Surgery went well, but after a CT scan they scheduled him for aggressive chemo. It was miserable, but successful. Except the chemo left him sterile.

Over the next year or so he underwent numerous examinations and scans, which eventually led to a clean bill of health - he was in remission, and they had no reason to suspect the cancer would return.

End of part one - if it wasn't for honoring his late brother, it's possible Greg's cancer wouldn't have been discovered soon enough for the positive outcome he received. I truly believe Ryan orchestrated this. And since he went that far, watch for part 2 of this post...

Tuesday, April 27, 2010

The Disability Hearing

About a month ago we had a call from Ryan's (Kyle's) attorney saying a date had been set for his disability claim hearing. He had made application a long time before he died, was rejected (as are most), and the attorney filed an appeal. It seems like this happened quite a while before he died. 20 months after he left us, he finally gets a disability hearing. We were ready to walk away, I have no interest in taking money from the Social Security Administration after he's gone, but the wife and I discussed it and decided that, if for no other reason, the attorney could recover some of her costs. She really is a caring and compassionate person. So we decided to proceed.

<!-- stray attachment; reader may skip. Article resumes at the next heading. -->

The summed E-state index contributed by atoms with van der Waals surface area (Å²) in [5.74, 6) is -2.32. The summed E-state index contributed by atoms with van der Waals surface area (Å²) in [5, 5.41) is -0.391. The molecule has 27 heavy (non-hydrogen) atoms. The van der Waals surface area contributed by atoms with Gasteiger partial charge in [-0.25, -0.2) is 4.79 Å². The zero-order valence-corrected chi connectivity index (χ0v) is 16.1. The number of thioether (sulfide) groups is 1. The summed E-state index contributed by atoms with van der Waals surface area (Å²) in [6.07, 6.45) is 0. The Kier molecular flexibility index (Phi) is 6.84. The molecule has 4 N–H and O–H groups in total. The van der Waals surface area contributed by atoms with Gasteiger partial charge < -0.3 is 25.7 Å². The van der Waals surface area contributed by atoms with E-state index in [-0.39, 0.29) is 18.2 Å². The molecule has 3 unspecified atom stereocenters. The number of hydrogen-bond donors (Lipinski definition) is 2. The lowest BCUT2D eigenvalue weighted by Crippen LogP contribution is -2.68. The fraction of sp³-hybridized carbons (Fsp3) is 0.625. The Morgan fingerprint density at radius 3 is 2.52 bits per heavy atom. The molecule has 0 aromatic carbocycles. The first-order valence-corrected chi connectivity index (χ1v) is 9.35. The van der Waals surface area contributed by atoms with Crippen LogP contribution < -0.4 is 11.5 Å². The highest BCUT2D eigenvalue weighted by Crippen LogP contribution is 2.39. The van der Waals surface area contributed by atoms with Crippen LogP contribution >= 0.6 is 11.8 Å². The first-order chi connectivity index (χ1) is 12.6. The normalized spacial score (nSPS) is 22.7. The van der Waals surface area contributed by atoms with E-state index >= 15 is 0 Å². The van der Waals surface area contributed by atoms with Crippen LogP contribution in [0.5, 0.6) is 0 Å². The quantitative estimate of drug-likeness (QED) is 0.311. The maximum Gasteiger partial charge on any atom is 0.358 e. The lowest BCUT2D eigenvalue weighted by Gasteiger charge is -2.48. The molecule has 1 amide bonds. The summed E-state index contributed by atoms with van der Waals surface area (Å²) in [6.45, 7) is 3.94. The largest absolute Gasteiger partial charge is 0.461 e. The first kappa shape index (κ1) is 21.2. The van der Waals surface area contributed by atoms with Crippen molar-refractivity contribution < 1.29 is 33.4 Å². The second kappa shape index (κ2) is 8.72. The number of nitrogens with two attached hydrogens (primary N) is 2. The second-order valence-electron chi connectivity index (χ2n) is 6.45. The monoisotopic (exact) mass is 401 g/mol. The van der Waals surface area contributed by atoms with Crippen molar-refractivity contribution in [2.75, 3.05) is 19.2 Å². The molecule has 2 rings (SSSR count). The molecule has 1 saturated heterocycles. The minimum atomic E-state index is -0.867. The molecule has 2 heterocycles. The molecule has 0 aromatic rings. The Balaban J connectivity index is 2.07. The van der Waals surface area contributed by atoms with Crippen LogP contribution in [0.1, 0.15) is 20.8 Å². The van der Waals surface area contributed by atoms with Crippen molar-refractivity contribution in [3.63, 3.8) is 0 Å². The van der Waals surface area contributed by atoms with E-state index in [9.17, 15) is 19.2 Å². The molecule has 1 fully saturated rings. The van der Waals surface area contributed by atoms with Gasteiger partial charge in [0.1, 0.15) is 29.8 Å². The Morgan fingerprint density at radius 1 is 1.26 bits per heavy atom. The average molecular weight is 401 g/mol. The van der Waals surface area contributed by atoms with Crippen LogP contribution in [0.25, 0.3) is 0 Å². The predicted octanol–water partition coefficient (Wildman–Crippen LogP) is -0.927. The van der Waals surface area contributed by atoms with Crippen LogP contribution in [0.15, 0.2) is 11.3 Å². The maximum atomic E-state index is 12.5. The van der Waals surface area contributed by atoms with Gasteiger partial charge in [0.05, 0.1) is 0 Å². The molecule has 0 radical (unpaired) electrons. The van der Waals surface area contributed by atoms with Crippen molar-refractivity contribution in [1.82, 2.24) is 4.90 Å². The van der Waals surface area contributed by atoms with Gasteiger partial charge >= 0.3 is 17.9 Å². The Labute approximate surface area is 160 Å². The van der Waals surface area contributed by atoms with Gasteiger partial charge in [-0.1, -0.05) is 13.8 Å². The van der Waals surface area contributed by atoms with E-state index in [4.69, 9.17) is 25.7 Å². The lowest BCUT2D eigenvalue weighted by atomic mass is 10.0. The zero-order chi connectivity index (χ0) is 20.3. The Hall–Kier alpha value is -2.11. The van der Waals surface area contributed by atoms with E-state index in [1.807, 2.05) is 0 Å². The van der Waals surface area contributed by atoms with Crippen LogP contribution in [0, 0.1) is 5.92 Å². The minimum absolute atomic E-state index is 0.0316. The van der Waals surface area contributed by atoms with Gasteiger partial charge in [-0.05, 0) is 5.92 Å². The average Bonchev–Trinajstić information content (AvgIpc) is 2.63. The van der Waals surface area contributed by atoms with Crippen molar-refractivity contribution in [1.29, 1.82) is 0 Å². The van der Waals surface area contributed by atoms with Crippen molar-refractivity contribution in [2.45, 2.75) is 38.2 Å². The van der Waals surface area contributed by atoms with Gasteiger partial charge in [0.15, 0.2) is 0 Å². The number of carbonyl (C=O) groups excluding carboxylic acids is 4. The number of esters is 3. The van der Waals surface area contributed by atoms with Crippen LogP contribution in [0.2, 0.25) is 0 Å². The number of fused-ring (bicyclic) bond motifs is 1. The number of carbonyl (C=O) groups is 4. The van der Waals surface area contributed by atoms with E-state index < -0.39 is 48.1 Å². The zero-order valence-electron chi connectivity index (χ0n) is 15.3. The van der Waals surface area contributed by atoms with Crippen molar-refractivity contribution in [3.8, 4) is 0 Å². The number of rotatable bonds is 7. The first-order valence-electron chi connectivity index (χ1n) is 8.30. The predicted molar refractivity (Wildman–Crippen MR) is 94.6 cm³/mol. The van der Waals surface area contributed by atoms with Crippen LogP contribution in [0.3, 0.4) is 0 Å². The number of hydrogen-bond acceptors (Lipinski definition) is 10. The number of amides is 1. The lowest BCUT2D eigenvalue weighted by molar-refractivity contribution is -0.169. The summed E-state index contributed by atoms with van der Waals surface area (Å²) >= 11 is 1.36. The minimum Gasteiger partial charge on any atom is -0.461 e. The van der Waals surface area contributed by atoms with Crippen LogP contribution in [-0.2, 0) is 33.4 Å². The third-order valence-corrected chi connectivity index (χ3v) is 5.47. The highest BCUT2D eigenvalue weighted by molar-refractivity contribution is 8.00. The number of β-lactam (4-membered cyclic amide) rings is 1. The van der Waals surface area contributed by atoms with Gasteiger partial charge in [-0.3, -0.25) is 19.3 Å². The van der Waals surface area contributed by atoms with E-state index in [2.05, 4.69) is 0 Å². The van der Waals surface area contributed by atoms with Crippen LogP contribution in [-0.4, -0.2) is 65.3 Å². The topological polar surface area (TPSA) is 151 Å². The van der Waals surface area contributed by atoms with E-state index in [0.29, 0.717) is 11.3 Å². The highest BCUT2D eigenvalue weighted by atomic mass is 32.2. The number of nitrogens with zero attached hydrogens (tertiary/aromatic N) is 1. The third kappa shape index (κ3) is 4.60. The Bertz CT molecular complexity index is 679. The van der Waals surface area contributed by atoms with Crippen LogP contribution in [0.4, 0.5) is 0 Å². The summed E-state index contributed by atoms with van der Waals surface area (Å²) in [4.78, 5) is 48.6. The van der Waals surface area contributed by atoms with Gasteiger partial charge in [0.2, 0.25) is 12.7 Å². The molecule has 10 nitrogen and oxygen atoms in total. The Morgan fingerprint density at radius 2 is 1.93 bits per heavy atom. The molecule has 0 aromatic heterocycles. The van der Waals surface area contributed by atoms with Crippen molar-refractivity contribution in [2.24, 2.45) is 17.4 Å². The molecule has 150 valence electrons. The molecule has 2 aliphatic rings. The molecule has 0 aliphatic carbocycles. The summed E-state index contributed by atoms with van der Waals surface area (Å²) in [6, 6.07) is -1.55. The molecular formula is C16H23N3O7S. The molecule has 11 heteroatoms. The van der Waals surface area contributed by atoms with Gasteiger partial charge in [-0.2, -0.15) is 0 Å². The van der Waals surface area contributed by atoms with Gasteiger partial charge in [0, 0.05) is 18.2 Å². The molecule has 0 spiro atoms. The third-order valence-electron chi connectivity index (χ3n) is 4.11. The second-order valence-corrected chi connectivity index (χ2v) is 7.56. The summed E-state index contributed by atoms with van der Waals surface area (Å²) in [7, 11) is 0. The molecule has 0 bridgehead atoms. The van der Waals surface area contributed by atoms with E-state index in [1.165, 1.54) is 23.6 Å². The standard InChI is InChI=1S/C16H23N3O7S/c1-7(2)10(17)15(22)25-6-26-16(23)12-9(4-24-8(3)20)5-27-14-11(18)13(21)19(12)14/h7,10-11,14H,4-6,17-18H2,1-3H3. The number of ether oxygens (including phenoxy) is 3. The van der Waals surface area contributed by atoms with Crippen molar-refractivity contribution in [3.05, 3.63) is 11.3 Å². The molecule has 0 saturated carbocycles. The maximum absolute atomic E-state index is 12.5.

We walked into the hearing room and there was my wife and I, Ryan's attorney, the judge, a medical expert on speaker phone, and a vocational expert. They all had files as thick as a big-city phone book. They were referencing many exhibits, sub-exhibits, schedules, and so forth. They had his counseling records, his medical and hospital records, his psychiatrist's records. Things he'd NEVER want to share with anyone, and it was an open book. To hear his life reduced to a stack of papers was almost more than I could handle, and I choked up at times during the testimony. There was information read aloud he would NEVER want us, let alone others, to know. It was really sad. We wanted them to know what a caring, compassionate, loving, brilliant kid he was, but that wasn't material to the case.